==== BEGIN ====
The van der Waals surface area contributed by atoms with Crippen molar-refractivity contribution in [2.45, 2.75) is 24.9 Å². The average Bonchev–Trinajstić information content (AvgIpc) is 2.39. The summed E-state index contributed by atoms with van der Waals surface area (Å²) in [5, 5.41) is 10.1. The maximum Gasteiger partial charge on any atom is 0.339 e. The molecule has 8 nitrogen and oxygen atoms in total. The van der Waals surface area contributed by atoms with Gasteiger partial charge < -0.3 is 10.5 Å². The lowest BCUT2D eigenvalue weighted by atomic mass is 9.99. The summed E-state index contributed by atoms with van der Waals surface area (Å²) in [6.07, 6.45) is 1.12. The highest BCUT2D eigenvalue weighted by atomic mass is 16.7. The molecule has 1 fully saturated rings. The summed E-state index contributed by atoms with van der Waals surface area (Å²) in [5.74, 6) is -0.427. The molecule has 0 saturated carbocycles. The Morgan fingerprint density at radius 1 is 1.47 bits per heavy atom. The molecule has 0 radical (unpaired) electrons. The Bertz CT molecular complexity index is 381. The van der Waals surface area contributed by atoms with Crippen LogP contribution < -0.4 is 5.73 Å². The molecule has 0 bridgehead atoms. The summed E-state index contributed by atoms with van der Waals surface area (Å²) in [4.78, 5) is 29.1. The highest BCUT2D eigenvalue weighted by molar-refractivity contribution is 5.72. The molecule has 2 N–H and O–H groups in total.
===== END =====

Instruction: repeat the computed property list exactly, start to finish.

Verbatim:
The van der Waals surface area contributed by atoms with Crippen molar-refractivity contribution in [2.45, 2.75) is 24.9 Å². The average Bonchev–Trinajstić information content (AvgIpc) is 2.39. The summed E-state index contributed by atoms with van der Waals surface area (Å²) in [5, 5.41) is 10.1. The maximum Gasteiger partial charge on any atom is 0.339 e. The molecule has 8 nitrogen and oxygen atoms in total. The van der Waals surface area contributed by atoms with Gasteiger partial charge < -0.3 is 10.5 Å². The lowest BCUT2D eigenvalue weighted by atomic mass is 9.99. The summed E-state index contributed by atoms with van der Waals surface area (Å²) in [6.07, 6.45) is 1.12. The highest BCUT2D eigenvalue weighted by atomic mass is 16.7. The molecule has 1 fully saturated rings. The summed E-state index contributed by atoms with van der Waals surface area (Å²) in [5.74, 6) is -0.427. The molecule has 0 saturated carbocycles. The Morgan fingerprint density at radius 1 is 1.47 bits per heavy atom. The molecule has 0 radical (unpaired) electrons. The Bertz CT molecular complexity index is 381. The van der Waals surface area contributed by atoms with Crippen LogP contribution < -0.4 is 5.73 Å². The molecule has 0 bridgehead atoms. The summed E-state index contributed by atoms with van der Waals surface area (Å²) in [4.78, 5) is 29.1. The highest BCUT2D eigenvalue weighted by molar-refractivity contribution is 5.72. The molecule has 2 N–H and O–H groups in total.